Drugs and the dole: No mandatory testing
Mandatory drug testing for welfare recipients, proposed by state Rep. Donald LeBrun, R-Nashua, sounds like a good tough-on-crime policy. In reality, it tends to be a waste of money.
Florida law requires drug testing for welfare recipients. State data disclosed last year in response to a lawsuit by the American Civil Liberties Union revealed that only 2.6 percent of recipients tested positive for illegal drugs. And the tests cost the state $45,000 more than they saved. The law was suspended by court order, and a trial is scheduled for this March.
Other states that tried similar laws found that the incidence of drug use was small and the savings were smaller than promised, sometimes non-existent. At a legislative hearing on LeBrun's bill, Sarah Mattson of New Hampshire Legal Assistance called it a "very high-cost, very low-return idea." That is an accurate description.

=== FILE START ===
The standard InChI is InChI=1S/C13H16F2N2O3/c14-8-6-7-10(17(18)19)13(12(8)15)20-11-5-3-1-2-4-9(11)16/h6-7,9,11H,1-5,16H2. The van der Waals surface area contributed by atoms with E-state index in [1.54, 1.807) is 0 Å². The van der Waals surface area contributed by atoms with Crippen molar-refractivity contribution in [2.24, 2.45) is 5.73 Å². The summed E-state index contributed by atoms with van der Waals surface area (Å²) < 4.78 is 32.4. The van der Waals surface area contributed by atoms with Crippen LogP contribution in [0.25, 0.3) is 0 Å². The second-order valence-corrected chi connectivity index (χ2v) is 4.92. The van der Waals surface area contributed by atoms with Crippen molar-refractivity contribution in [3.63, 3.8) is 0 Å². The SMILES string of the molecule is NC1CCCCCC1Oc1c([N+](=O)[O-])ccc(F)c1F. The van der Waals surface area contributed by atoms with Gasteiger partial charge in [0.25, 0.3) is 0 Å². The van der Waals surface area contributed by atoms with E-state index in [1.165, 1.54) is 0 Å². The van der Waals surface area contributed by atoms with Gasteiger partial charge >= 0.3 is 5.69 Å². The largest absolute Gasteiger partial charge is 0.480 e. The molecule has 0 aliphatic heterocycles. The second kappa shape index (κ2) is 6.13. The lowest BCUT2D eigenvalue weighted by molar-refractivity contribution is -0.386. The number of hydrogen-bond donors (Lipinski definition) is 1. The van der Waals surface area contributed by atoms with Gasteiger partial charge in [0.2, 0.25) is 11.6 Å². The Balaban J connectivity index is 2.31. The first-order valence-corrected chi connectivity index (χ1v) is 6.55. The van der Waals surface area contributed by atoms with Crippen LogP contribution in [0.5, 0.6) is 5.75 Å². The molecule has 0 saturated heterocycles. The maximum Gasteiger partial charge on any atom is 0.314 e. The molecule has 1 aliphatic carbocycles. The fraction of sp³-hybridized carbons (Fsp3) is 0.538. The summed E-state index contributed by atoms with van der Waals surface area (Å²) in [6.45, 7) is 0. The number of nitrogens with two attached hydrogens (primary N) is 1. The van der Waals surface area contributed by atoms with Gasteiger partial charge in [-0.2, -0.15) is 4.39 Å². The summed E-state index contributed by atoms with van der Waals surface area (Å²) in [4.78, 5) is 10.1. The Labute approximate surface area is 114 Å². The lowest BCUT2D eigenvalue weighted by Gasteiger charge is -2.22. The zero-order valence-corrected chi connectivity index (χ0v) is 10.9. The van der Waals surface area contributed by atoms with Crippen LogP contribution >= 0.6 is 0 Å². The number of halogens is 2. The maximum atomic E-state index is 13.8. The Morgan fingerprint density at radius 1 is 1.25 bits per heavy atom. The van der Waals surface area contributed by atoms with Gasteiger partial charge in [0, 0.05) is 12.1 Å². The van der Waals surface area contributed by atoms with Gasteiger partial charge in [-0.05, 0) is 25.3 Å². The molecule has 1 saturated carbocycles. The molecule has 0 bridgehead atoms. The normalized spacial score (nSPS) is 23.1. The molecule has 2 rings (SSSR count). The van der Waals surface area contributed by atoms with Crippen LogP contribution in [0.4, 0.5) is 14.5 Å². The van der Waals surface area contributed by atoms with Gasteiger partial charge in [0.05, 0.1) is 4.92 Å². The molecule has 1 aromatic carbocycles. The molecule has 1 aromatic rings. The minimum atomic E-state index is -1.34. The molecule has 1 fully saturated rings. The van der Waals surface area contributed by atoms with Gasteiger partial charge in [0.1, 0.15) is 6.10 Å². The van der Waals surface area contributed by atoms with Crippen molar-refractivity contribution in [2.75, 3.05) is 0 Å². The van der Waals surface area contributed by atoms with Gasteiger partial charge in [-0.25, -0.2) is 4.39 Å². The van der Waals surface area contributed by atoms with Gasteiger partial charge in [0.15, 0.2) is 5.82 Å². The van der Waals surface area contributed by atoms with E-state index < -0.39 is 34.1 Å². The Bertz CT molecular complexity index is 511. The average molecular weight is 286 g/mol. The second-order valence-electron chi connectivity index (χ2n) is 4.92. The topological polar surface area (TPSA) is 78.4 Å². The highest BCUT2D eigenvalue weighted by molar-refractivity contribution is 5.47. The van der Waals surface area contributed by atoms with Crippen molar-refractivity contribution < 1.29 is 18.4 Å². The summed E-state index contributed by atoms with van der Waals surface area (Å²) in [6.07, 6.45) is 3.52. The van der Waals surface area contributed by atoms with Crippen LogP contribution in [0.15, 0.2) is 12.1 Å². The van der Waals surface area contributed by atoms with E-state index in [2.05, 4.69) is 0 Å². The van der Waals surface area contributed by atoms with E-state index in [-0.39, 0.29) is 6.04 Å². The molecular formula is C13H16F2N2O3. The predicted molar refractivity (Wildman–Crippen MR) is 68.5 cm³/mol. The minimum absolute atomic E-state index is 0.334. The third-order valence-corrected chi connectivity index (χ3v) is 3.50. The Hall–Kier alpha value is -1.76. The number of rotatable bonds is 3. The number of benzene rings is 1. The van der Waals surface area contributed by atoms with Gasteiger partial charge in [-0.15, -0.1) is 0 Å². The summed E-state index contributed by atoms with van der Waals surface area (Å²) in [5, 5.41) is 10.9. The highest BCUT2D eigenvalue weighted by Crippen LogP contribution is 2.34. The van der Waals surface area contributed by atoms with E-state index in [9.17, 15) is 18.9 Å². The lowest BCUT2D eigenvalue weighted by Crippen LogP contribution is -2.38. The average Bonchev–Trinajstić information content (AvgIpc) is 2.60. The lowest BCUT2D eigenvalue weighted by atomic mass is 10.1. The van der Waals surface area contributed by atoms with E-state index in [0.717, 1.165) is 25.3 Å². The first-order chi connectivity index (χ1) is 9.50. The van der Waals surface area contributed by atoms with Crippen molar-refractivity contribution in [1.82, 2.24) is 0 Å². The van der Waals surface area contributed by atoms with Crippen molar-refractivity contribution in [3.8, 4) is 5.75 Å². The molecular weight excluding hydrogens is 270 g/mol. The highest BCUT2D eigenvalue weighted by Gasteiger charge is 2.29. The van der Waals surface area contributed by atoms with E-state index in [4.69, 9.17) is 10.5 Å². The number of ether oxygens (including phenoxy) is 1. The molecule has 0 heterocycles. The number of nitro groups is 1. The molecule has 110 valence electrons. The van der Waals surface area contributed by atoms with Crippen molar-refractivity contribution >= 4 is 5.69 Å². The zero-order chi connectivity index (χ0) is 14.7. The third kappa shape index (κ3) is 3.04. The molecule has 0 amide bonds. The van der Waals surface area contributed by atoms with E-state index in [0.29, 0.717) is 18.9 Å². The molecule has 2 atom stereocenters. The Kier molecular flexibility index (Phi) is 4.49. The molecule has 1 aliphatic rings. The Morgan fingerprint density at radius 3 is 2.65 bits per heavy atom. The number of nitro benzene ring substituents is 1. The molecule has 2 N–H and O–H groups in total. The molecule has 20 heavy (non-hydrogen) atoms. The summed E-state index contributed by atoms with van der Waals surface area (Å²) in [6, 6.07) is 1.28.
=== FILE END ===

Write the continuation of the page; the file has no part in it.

The fiscal note attached to LeBrun's bill shows that it would cost New Hampshire taxpayers up to $239,000 (the state has to pay for the tests of applicants who test negative, which would be almost all of them). The savings are projected to fall between $50,000 to $219,000. High cost, low return.
Then there is the constitutional question. Michigan's mandatory testing program was ruled an unconstitutional violation of the Fourth Amendment protection against unreasonable searches, and this bill would bring a legal challenge on similar grounds.
A policy to test recipients who provide reasonable suspicion that they are using illegal drugs might be cost-effective and constitutional. Blanket testing for all recipients is likely neither and should not be pursued.